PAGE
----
Amazon tweaks its Breakthrough Novel Award Contest and drops former partner Penguin

Amazon, which formerly collaborated with Penguin to publish the winners of its Breakthrough Novel Award Contest, touts the advantages of working as its own publisher.

Penguin Group formerly published the winners of Amazon's novel-writing contest.

Amazon, already on thin ice with many publishing houses and independent bookstores ("Amazon aggressively wants to kill us," novelist/bookstore owner Ann Patchett said at BookExpo America this year), took a swipe at former partner Penguin Publishing in an announcement about their Amazon Breakthrough Novel Award Contest.

Through the contest – which is now in its sixth year – Amazon selects a grand prize winner who receives a publishing contract with a $50,000 advance. Four other contest entrants are awarded the title of first prize and receive publishing contracts, each with a $15,000 advance. Contestants are challenged to submit a pitch, an excerpt of their novel, and the full manuscript.

Previously, Amazon had collaborated with Penguin, which published the novels of the contest winners. This year, however, Amazon Publishing will be its own publisher.

“Amazon Publishing is the official publishing sponsor for 2013 – which means a faster publishing timeline, higher royalties, ability to launch the books in multiple formats (print, audio, ebook) and worldwide distribution,” the website for the contest reads.

We’re guessing that these claims of superior performance won’t be gaining Amazon any new friends in the publishing world.

The contest is undergoing other changes this year, including adding three new categories: mystery/thriller, romance, and science fiction/fantasy. Also, entries will now be judged by editors from Amazon Publishing. Previously, editors from Penguin and a panel of industry experts and writers made the selections.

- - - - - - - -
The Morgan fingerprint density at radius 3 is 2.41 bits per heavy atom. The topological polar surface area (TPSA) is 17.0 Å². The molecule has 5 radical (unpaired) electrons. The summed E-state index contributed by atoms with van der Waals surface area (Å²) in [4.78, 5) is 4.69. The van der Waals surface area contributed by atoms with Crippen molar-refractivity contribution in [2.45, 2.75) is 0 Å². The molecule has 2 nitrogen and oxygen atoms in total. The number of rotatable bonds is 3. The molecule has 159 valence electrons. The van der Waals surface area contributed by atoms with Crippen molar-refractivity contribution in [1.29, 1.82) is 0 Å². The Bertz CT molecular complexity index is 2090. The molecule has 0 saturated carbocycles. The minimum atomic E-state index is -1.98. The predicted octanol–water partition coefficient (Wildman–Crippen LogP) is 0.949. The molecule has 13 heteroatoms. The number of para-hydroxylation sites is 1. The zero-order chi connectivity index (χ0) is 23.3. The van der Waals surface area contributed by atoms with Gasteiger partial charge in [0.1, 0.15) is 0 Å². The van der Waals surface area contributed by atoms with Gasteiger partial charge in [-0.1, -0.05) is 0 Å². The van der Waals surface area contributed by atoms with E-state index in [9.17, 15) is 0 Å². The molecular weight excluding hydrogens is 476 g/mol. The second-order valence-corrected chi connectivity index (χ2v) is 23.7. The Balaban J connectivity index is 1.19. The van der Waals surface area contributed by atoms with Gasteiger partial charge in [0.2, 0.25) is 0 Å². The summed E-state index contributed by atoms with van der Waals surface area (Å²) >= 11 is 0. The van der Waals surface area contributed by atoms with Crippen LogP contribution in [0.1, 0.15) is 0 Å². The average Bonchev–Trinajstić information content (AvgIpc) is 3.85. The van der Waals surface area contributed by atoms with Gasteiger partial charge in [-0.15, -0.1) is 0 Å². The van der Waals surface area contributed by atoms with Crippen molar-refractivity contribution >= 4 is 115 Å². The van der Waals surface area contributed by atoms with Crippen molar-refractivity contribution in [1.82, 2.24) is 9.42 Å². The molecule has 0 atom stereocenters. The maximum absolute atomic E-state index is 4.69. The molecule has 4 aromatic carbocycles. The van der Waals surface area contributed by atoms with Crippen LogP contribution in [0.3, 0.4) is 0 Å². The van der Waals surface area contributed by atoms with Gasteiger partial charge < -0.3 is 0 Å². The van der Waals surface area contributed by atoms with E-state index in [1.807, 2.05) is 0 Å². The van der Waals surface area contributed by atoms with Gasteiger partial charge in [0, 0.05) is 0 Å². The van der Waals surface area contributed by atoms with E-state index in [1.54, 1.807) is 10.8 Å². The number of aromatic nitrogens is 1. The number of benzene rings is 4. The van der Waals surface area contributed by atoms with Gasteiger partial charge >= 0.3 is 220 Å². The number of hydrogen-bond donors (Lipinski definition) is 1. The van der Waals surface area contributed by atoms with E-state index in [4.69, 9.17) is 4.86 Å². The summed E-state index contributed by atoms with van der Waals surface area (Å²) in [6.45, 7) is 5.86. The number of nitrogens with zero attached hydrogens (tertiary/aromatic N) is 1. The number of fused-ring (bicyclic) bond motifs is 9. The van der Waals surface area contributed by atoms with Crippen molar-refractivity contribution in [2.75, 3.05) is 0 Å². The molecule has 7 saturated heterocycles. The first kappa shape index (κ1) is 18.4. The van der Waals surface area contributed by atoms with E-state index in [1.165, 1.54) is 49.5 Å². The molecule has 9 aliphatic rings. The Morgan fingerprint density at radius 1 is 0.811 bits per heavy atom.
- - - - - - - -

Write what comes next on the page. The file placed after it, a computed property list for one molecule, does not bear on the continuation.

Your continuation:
You've read  of  free articles. Subscribe to continue.

Dear Reader,

About a year ago, I happened upon this statement about the Monitor in the Harvard Business Review – under the charming heading of “do things that don’t interest you”:

“Many things that end up” being meaningful, writes social scientist Joseph Grenny, “have come from conference workshops, articles, or online videos that began as a chore and ended with an insight. My work in Kenya, for example, was heavily influenced by a Christian Science Monitor article I had forced myself to read 10 years earlier. Sometimes, we call things ‘boring’ simply because they lie outside the box we are currently in.”

If you were to come up with a punchline to a joke about the Monitor, that would probably be it. We’re seen as being global, fair, insightful, and perhaps a bit too earnest. We’re the bran muffin of journalism.

But you know what? We change lives. And I’m going to argue that we change lives precisely because we force open that too-small box that most human beings think they live in.

The Monitor is a peculiar little publication that’s hard for the world to figure out. We’re run by a church, but we’re not only for church members and we’re not about converting people. We’re known as being fair even as the world becomes as polarized as at any time since the newspaper’s founding in 1908.

We have a mission beyond circulation, we want to bridge divides. We’re about kicking down the door of thought everywhere and saying, “You are bigger and more capable than you realize. And we can prove it.”

If you’re looking for bran muffin journalism, you can subscribe to the Monitor for $15. You’ll get the Monitor Weekly magazine, the Monitor Daily email, and unlimited access to CSMonitor.com.